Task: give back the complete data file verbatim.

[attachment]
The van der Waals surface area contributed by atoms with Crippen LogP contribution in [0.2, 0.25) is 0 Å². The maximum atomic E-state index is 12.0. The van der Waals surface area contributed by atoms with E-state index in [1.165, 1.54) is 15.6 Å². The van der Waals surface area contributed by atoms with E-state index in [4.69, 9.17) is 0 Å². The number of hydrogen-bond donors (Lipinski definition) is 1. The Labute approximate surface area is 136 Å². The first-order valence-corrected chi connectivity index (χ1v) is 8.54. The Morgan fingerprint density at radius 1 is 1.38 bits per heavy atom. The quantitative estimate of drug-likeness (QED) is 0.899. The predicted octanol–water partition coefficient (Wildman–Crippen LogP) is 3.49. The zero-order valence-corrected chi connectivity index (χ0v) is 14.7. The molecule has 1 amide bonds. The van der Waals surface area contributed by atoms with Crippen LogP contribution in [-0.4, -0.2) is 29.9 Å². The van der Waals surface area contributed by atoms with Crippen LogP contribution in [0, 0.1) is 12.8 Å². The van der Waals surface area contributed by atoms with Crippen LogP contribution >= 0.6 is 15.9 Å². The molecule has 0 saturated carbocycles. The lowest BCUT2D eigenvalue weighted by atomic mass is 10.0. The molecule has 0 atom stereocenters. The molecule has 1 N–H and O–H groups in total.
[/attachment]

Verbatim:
The van der Waals surface area contributed by atoms with Crippen LogP contribution in [0.2, 0.25) is 0 Å². The maximum atomic E-state index is 12.0. The van der Waals surface area contributed by atoms with E-state index in [1.165, 1.54) is 15.6 Å². The van der Waals surface area contributed by atoms with E-state index in [4.69, 9.17) is 0 Å². The number of hydrogen-bond donors (Lipinski definition) is 1. The Labute approximate surface area is 136 Å². The first-order valence-corrected chi connectivity index (χ1v) is 8.54. The Morgan fingerprint density at radius 1 is 1.38 bits per heavy atom. The quantitative estimate of drug-likeness (QED) is 0.899. The predicted octanol–water partition coefficient (Wildman–Crippen LogP) is 3.49. The zero-order valence-corrected chi connectivity index (χ0v) is 14.7. The molecule has 1 amide bonds. The van der Waals surface area contributed by atoms with Crippen LogP contribution in [-0.4, -0.2) is 29.9 Å². The van der Waals surface area contributed by atoms with Crippen LogP contribution in [0, 0.1) is 12.8 Å². The van der Waals surface area contributed by atoms with Crippen LogP contribution >= 0.6 is 15.9 Å². The molecule has 0 saturated carbocycles. The lowest BCUT2D eigenvalue weighted by atomic mass is 10.0. The molecule has 0 atom stereocenters. The molecule has 1 N–H and O–H groups in total.